Tag Archives: Word of God

The Deceitfulness of Sin


Hebrews 3:13 “…that none of you may be hardened by the deceitfulness of sin.”

“Sin aims always at the utmost; every time it rises up to tempt or entice, if it has its own way it will go out to the utmost sin in that kind. Every unclean thought or glance would be adultery if it could, every thought of unbelief would be atheism if allowed to develop. Every rise of lust, if it has its way reaches the height of villainy; it is like the grave that is never satisfied. The deceitfulness of sin is seen in that it is modest in its first proposals but when it prevails it hardens mens’ hearts, and brings them to ruin.”[1]

These words from John Owen, in his masterful treatise on The Mortification of Sin, highlight for us the deception through which sin operates in the heart of men. Sin is a deceiver and has been a deceiver of man since the fall in garden. In the passage from Hebrews 3:13, the Preacher instructs his hearers to avoid hardness of heart brought about through the deceitfulness of sin. We may ask, in what ways does sin deceive? In answering this question, it seems reasonable to first turn to the occurrence of the original sin, alluded to earlier, to find out its modus operandi.

From Genesis 3 and the Serpent’s encounter with Adam and Eve we read,

1Now the serpent was more crafty than any other beast of the field that the Lord God had made.

He said to the woman, “Did God actually say, ‘You shall not eat of any tree in the garden’?” And the woman said to the serpent, “We may eat of the fruit of the trees in the garden, but God said, ‘You shall not eat of the fruit of the tree that is in the midst of the garden, neither shall you touch it, lest you die.’” But the serpent said to the woman, “You will not surely die. For God knows that when you eat of it your eyes will be opened, and you will be like God, knowing good and evil.” So when the woman saw that the tree was good for food, and that it was a delight to the eyes, and that the tree was to be desired to make one wise, she took of its fruit and ate, and she also gave some to her husband who was with her, and he ate.”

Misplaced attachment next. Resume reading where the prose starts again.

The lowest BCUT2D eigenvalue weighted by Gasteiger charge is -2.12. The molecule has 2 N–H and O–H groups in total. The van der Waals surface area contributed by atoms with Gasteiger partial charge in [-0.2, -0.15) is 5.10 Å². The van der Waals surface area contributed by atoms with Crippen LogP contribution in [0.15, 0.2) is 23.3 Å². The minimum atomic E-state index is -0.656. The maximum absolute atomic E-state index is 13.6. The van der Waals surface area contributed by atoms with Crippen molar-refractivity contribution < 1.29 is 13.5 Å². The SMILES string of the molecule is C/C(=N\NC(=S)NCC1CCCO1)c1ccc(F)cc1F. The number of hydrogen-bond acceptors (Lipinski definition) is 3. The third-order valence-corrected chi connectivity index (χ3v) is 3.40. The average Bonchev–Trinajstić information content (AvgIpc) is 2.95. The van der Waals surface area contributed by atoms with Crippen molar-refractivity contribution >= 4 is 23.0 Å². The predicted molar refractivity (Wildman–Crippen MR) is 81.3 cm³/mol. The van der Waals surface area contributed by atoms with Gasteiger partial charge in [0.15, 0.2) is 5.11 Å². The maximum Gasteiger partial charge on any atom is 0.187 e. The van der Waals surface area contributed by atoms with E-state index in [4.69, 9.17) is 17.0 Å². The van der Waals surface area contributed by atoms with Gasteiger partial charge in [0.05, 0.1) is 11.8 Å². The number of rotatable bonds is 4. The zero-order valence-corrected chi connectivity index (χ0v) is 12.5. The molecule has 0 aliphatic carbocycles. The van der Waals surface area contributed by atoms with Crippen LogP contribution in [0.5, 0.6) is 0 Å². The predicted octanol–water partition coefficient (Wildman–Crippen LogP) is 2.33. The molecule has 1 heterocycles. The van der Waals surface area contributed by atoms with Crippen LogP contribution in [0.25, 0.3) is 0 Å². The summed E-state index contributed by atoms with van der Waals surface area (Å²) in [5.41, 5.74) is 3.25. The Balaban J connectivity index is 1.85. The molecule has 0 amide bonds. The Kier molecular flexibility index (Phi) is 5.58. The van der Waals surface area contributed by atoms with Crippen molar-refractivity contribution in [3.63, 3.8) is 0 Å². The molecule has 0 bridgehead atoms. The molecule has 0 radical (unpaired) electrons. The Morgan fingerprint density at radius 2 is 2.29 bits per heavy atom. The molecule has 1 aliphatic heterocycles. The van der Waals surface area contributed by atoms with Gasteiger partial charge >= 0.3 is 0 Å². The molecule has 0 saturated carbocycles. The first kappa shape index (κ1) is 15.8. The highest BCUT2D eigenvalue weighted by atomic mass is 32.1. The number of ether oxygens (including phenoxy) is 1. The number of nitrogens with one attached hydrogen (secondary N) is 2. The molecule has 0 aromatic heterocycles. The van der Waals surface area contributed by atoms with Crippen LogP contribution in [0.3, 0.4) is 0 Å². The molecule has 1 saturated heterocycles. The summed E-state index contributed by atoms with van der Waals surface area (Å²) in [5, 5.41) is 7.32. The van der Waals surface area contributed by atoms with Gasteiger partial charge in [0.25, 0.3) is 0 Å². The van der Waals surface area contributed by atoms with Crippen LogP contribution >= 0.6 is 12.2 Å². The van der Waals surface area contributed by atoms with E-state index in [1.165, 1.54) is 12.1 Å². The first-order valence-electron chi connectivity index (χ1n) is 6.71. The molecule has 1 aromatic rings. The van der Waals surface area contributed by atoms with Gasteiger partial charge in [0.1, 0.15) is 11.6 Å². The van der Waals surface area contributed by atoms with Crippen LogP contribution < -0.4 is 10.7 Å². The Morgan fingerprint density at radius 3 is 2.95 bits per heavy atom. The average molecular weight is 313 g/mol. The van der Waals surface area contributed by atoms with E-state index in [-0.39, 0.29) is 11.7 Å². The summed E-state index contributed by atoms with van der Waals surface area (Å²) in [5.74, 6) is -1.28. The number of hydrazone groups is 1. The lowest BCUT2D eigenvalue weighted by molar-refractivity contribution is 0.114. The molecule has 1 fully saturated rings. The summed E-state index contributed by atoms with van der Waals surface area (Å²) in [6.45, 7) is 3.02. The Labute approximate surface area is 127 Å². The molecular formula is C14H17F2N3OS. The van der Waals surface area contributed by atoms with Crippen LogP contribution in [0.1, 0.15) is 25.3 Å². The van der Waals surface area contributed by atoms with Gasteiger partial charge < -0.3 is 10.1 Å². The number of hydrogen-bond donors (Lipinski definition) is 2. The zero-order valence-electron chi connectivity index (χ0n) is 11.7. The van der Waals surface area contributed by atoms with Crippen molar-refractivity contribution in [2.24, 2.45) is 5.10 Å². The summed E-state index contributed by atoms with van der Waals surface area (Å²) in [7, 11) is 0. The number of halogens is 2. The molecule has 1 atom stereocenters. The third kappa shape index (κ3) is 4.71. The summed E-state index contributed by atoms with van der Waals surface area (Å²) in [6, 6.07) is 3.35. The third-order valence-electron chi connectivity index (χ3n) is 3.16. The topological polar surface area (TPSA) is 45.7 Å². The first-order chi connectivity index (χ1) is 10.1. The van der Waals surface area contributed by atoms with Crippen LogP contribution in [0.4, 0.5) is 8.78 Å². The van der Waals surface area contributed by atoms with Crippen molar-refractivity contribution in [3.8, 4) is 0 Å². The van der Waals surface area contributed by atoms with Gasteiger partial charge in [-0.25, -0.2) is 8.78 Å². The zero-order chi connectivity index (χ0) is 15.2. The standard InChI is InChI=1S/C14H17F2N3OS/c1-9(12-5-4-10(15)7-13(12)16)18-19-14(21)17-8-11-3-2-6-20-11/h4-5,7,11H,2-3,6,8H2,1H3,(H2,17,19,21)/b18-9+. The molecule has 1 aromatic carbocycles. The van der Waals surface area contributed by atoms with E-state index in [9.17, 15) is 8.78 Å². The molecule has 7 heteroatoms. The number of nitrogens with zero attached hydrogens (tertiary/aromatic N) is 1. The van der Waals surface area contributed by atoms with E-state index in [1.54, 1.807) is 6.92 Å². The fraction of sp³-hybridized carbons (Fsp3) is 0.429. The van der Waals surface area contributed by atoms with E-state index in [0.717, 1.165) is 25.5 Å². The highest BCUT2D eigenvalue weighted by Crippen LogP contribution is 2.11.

In this original sin, how did sin deceive? Observe four particular ways, though certainly more may be discovered:

  1. Sin distorts the Word of God in calling Him a liar (vs. 1, 4)
  2. Sin distorts the law of God in calling what is evil, good (vs. 3-5).
  3. Sin distorts the grace of God in calling what is good, evil (vs. 3,5).
  4. Sin distorts inherent desires by promising what it cannot deliver, satisfaction (vs. 6).

In our passage from Hebrews, we see that this original sin, though foundational and perhaps a typical pattern for future sins, was not called into recollection as the basis for the exhortation. Instead, he draws upon a rebellion more fully discussed on the pages of Scripture and perhaps more relevant to his exposition on the comparison and contrasts of the Old and New Covenants.

In this particular passage he turns to the wilderness generation of Exodus through Deuteronomy, specifically noting their history of rebellion and lack of faith culminating in a disinheritance of the Promised Land. His citation in Hebrews 3:7-12 comes from Psalm 95 but has much of the Torah for its background concluding in Numbers 14 with the curse brought on that generation of disobedience.